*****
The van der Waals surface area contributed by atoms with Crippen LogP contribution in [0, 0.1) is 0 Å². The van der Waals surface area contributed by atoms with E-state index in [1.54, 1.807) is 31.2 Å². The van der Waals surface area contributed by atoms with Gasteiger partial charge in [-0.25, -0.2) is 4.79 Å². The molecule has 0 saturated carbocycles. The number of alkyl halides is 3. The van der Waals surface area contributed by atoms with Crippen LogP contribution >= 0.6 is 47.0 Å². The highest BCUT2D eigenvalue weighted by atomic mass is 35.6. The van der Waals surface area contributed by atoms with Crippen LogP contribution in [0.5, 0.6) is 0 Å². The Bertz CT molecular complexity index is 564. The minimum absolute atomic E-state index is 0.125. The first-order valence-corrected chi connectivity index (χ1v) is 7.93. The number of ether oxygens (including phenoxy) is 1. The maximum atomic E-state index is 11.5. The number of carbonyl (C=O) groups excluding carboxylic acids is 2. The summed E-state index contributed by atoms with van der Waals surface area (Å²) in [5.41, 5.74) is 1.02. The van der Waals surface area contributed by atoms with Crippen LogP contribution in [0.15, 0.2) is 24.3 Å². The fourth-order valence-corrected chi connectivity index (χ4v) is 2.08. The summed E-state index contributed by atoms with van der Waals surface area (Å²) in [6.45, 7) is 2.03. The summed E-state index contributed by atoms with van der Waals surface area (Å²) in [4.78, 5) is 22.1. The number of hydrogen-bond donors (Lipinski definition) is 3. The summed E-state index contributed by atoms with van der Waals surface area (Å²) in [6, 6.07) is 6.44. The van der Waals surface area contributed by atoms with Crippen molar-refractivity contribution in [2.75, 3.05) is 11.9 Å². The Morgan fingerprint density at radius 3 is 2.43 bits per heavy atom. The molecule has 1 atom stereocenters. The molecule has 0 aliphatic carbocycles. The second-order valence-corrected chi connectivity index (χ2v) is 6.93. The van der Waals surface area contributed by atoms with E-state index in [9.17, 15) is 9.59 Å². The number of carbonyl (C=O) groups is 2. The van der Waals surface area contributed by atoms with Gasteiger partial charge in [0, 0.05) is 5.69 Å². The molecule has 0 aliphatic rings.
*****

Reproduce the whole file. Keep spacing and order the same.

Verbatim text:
The van der Waals surface area contributed by atoms with Crippen LogP contribution in [0, 0.1) is 0 Å². The van der Waals surface area contributed by atoms with E-state index in [1.54, 1.807) is 31.2 Å². The van der Waals surface area contributed by atoms with Gasteiger partial charge in [-0.25, -0.2) is 4.79 Å². The molecule has 0 saturated carbocycles. The number of alkyl halides is 3. The van der Waals surface area contributed by atoms with Crippen LogP contribution >= 0.6 is 47.0 Å². The highest BCUT2D eigenvalue weighted by atomic mass is 35.6. The van der Waals surface area contributed by atoms with Crippen LogP contribution in [0.5, 0.6) is 0 Å². The Bertz CT molecular complexity index is 564. The minimum absolute atomic E-state index is 0.125. The first-order valence-corrected chi connectivity index (χ1v) is 7.93. The number of ether oxygens (including phenoxy) is 1. The maximum atomic E-state index is 11.5. The number of carbonyl (C=O) groups excluding carboxylic acids is 2. The summed E-state index contributed by atoms with van der Waals surface area (Å²) in [5.41, 5.74) is 1.02. The van der Waals surface area contributed by atoms with Crippen LogP contribution in [0.15, 0.2) is 24.3 Å². The fourth-order valence-corrected chi connectivity index (χ4v) is 2.08. The summed E-state index contributed by atoms with van der Waals surface area (Å²) in [6.45, 7) is 2.03. The summed E-state index contributed by atoms with van der Waals surface area (Å²) in [4.78, 5) is 22.1. The number of hydrogen-bond donors (Lipinski definition) is 3. The summed E-state index contributed by atoms with van der Waals surface area (Å²) in [6, 6.07) is 6.44. The van der Waals surface area contributed by atoms with Crippen molar-refractivity contribution in [2.75, 3.05) is 11.9 Å². The Morgan fingerprint density at radius 3 is 2.43 bits per heavy atom. The molecule has 1 atom stereocenters. The molecule has 0 aliphatic carbocycles. The second-order valence-corrected chi connectivity index (χ2v) is 6.93. The van der Waals surface area contributed by atoms with E-state index in [9.17, 15) is 9.59 Å². The number of carbonyl (C=O) groups is 2. The van der Waals surface area contributed by atoms with Gasteiger partial charge in [0, 0.05) is 5.69 Å². The molecule has 0 aliphatic rings.